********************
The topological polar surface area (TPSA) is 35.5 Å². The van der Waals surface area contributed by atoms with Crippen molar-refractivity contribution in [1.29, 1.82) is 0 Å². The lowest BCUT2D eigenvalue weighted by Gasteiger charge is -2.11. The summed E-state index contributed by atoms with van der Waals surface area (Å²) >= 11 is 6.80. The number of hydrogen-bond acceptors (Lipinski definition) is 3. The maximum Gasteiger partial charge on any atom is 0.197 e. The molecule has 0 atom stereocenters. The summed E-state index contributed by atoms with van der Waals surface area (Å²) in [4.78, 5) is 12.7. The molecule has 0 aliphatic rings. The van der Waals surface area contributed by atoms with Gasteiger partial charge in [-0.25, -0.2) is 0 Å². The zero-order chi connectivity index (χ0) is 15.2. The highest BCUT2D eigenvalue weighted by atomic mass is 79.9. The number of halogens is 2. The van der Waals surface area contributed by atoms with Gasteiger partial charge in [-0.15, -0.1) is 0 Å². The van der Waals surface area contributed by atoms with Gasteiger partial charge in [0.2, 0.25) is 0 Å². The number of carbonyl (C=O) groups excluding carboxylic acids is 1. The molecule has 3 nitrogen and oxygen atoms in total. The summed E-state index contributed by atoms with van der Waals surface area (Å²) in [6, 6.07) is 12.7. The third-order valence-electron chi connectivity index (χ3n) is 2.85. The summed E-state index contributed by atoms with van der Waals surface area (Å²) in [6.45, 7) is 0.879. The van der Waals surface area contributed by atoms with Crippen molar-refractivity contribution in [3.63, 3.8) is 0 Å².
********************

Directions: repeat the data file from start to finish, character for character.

The topological polar surface area (TPSA) is 35.5 Å². The van der Waals surface area contributed by atoms with Crippen molar-refractivity contribution in [1.29, 1.82) is 0 Å². The lowest BCUT2D eigenvalue weighted by Gasteiger charge is -2.11. The summed E-state index contributed by atoms with van der Waals surface area (Å²) >= 11 is 6.80. The number of hydrogen-bond acceptors (Lipinski definition) is 3. The maximum Gasteiger partial charge on any atom is 0.197 e. The molecule has 0 atom stereocenters. The summed E-state index contributed by atoms with van der Waals surface area (Å²) in [4.78, 5) is 12.7. The molecule has 0 aliphatic rings. The van der Waals surface area contributed by atoms with Gasteiger partial charge in [-0.25, -0.2) is 0 Å². The zero-order chi connectivity index (χ0) is 15.2. The highest BCUT2D eigenvalue weighted by atomic mass is 79.9. The number of halogens is 2. The van der Waals surface area contributed by atoms with Gasteiger partial charge in [-0.15, -0.1) is 0 Å². The van der Waals surface area contributed by atoms with Gasteiger partial charge in [0.2, 0.25) is 0 Å². The number of carbonyl (C=O) groups excluding carboxylic acids is 1. The molecule has 3 nitrogen and oxygen atoms in total. The summed E-state index contributed by atoms with van der Waals surface area (Å²) in [6, 6.07) is 12.7. The third-order valence-electron chi connectivity index (χ3n) is 2.85. The summed E-state index contributed by atoms with van der Waals surface area (Å²) in [6.45, 7) is 0.879. The van der Waals surface area contributed by atoms with Crippen molar-refractivity contribution in [3.63, 3.8) is 0 Å².